Category Archives: science

what about 2007 and this blog

Well pretty much the same as last year…. (as a reference to the past, a blog is unbeatable)
Photography has nearly taken over this blog, i.e. my venture into digital photography has been very enjoyable. My D200 and the bulky but good 17-55mm zoom have served me well. The “success” of the photography part of my blog and my busy professional activities (that are NOT the subject of this blog…) made me nearly abandon the text part but i will try to reinvigorate that part if only for my own sanity as i have such a huge backlog of books that i absolutely positively have to read….
My photography plans include color calibration, (finally) buying a tripod (Bruges by night), and i want to have a small number of shots printed with the diasec technique. All advise on these topics is welcome!

happy 2007!

The Botany of Desire by Michael Pollan

0375760393
What a nice book from a good storyteller. And what is all about? Plants as protagonists in an evolutionary struggle with the rest of the world, and that world includes us. Apples, tulips, cannabis and the potato are the main characters of this tale. This thoroughly researched book will be informative for anybody who cares about plants: the avid gardener, he who likes apple pie, anybody who ever purchased or received flowers, those seeking pleasure out of plants or know the taste of French fries…. in short everybody. The amount of scientific background you have does not matter: Michael Pollan, i repeat, is an extraordinarily good story teller/science writer.

I will not try to summarize the content, i will instead focus on an important point where i disagree with the author. But do not let this criticism deter you from from reading this marvelous little book.

Anything we do is risky at some point, but if you stay in bed all day you can eliminate a lot of these risk, you will not take part in a car accident or make a fall on the staircase…. You get the point. I am not advocating staying in bed all day, I am simply stating the obvious that living is pretty much an continuous exercise in “risk management”. What I want to criticize is the underlaying risk analysis in the evaluations Michael Pollan makes, consciously or not. Lets compare the risks about biotech foods and cannabis.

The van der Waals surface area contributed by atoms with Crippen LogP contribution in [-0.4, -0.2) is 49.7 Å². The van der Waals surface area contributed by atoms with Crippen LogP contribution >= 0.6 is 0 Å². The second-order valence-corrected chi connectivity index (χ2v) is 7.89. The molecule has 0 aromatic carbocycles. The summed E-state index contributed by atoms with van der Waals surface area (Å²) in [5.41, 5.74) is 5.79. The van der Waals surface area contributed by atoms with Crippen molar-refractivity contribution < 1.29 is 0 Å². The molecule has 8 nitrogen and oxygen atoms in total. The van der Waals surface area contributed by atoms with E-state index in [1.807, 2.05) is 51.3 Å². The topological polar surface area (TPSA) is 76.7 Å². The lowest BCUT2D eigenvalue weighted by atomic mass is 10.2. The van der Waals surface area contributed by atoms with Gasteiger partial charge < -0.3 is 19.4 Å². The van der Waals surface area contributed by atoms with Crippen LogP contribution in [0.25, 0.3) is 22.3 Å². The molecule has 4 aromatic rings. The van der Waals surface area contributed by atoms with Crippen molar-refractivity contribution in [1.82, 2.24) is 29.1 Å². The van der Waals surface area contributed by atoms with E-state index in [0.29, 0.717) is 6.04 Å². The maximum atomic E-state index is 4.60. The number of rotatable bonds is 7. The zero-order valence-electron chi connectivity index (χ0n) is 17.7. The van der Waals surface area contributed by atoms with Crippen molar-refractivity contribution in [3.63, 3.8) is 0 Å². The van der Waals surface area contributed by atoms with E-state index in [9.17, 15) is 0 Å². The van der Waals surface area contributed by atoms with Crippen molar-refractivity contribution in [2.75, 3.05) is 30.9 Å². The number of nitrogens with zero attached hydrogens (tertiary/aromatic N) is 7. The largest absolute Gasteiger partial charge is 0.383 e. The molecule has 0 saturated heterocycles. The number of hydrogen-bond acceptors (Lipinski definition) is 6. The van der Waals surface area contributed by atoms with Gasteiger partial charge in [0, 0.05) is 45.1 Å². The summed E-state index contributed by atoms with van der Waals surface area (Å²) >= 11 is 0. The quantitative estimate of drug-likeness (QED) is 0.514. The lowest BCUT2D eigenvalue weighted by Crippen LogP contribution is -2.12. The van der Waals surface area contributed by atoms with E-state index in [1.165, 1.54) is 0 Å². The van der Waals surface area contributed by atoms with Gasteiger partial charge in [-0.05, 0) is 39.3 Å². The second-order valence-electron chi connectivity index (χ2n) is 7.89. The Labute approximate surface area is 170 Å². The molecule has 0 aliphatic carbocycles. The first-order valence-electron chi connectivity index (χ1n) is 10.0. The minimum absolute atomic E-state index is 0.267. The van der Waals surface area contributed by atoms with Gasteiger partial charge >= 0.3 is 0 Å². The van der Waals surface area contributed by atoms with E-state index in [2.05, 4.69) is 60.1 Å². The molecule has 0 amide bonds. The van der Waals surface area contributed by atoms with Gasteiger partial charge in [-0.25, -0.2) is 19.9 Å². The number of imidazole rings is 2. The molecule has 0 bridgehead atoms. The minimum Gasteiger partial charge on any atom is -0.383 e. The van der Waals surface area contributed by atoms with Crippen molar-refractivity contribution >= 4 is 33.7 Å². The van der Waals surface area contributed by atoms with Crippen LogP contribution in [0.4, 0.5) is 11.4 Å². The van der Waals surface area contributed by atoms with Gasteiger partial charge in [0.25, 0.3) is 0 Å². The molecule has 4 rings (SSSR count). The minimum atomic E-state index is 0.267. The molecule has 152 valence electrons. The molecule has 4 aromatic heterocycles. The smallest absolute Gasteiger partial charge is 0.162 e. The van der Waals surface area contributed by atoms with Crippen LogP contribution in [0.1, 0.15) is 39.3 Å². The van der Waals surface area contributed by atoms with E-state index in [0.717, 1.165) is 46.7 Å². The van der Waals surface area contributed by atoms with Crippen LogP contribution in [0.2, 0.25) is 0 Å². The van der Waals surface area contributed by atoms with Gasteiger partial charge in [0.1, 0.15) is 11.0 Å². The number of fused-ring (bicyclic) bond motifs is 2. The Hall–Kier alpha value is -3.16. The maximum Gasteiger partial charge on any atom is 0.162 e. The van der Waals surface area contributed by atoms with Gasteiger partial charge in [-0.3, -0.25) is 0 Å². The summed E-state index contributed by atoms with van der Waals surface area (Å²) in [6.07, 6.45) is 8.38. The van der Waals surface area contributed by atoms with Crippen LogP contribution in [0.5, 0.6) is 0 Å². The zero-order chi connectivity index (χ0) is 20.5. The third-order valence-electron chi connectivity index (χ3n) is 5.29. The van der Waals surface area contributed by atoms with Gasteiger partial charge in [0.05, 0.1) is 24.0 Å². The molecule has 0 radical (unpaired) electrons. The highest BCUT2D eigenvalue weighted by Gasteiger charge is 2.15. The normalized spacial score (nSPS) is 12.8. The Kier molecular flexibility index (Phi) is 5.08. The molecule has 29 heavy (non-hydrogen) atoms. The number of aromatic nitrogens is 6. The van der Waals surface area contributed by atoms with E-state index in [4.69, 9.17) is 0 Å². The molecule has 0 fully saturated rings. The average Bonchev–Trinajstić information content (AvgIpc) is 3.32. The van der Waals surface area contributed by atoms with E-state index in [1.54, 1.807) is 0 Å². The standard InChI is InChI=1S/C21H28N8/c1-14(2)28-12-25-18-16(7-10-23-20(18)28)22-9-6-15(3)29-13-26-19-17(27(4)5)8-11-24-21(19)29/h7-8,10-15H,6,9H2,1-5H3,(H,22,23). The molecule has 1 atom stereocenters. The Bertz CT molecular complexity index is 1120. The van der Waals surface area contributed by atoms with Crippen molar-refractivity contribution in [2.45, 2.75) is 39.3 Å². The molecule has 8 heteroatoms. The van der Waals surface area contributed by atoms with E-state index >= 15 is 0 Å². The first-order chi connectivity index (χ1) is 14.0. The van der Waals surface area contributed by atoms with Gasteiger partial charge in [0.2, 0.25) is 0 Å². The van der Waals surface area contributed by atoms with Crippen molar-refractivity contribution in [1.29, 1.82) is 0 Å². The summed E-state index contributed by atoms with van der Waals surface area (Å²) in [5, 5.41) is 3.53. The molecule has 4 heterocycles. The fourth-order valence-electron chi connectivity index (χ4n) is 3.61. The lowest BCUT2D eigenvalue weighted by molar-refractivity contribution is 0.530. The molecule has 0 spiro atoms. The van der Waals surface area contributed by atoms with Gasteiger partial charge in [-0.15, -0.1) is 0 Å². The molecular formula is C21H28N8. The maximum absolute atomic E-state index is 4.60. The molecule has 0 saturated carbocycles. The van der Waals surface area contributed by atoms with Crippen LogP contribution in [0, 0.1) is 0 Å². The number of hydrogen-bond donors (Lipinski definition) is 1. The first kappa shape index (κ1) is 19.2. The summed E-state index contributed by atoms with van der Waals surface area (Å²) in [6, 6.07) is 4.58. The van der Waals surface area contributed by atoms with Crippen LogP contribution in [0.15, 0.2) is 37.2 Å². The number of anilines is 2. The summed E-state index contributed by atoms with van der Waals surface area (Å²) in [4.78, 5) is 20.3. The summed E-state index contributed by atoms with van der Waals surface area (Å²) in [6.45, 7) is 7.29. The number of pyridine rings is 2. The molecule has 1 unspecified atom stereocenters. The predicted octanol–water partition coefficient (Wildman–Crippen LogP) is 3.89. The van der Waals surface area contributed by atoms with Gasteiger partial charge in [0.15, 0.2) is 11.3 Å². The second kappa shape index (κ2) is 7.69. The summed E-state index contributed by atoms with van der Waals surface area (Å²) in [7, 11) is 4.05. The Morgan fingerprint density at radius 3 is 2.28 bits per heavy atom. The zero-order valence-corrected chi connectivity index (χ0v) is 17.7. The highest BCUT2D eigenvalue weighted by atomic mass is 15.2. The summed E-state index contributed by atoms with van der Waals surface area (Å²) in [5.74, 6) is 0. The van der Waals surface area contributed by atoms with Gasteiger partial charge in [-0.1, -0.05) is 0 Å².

The state of “modern” agriculture is indeed frightening and grave questions about its sustainability are legitimately raised. In the end however, after some trepidation, Pollan chooses not to eat the biotech potato. “I suddenly understood with perfect clarity why Monsanto does not want to label it genetically modified food. ” No such clarity for me though. No real arguments discussed to turn down the biotech potato, beyond the familiar “you never know” argument. The monarch butterfly problem is mentioned but subsequent research, published before the release of this book, has shown this issue to be much much smaller than originally reported. Allergies have and are carefully considered but biotech may actually be a solution for certain allergies. Of course we, in west, can (still) afford to use the “you never know” argument. But not everybody is so lucky. We should of course be very cautious and reduce potential risks but before making up your mind about biotech foods I suggest you read this by Per Pinstrup-Andersen or this brief statement endorsed by numerous smart people.

No such caution about marijuana. Pollan points out to the (dangerous) fact that the marijuana of his hippie years has evolved (yes the appropriate word) into a very much more potent thing. But what about the growing evidence indicating that marijuana can precipitate very serious mental illness such as schizophrenia. Before the publication of this book the evidence was not yet very strong but still worth mentioning. In the mean time the evidence has become quite extensive. I am not advocating or justifying the ridiculous police behavior so well described in this book though. We should instead talk about these risk, tell people what schizophrenia is. Get them to understand what kind of stuff the brain is made of and making the analogy with a wiring closet where it is not smart to throwing in iron powder… Want to know more? This cutting edge interview of Dr. Murray is also worth reading.

Maybe Michael Pollan should update his book as it is a perfect launch pad to become informed about these important topics, issues with life-saving potential!